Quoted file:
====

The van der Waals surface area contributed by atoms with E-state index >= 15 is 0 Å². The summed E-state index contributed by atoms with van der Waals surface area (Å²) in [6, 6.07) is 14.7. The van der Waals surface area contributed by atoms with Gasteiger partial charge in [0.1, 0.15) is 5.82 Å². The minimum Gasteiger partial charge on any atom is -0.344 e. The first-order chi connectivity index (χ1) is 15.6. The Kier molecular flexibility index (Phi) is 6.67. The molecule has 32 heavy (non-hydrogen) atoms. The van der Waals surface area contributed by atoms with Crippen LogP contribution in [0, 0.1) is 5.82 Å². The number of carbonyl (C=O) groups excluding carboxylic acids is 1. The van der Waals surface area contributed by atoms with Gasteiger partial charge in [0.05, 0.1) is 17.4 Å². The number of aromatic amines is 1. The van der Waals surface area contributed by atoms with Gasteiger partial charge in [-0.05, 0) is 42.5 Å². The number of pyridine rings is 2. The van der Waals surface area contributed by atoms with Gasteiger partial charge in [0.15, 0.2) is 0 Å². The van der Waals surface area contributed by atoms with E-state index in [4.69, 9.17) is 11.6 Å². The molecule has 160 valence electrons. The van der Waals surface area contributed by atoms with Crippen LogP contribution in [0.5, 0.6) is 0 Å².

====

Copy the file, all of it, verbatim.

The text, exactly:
The van der Waals surface area contributed by atoms with E-state index >= 15 is 0 Å². The summed E-state index contributed by atoms with van der Waals surface area (Å²) in [6, 6.07) is 14.7. The van der Waals surface area contributed by atoms with Gasteiger partial charge in [0.1, 0.15) is 5.82 Å². The minimum Gasteiger partial charge on any atom is -0.344 e. The first-order chi connectivity index (χ1) is 15.6. The Kier molecular flexibility index (Phi) is 6.67. The molecule has 32 heavy (non-hydrogen) atoms. The van der Waals surface area contributed by atoms with Crippen LogP contribution in [0, 0.1) is 5.82 Å². The number of carbonyl (C=O) groups excluding carboxylic acids is 1. The van der Waals surface area contributed by atoms with Gasteiger partial charge in [0.05, 0.1) is 17.4 Å². The number of aromatic amines is 1. The van der Waals surface area contributed by atoms with Gasteiger partial charge in [-0.05, 0) is 42.5 Å². The number of pyridine rings is 2. The van der Waals surface area contributed by atoms with Gasteiger partial charge in [0.15, 0.2) is 0 Å². The van der Waals surface area contributed by atoms with E-state index in [4.69, 9.17) is 11.6 Å². The molecule has 160 valence electrons. The van der Waals surface area contributed by atoms with Crippen LogP contribution in [0.5, 0.6) is 0 Å².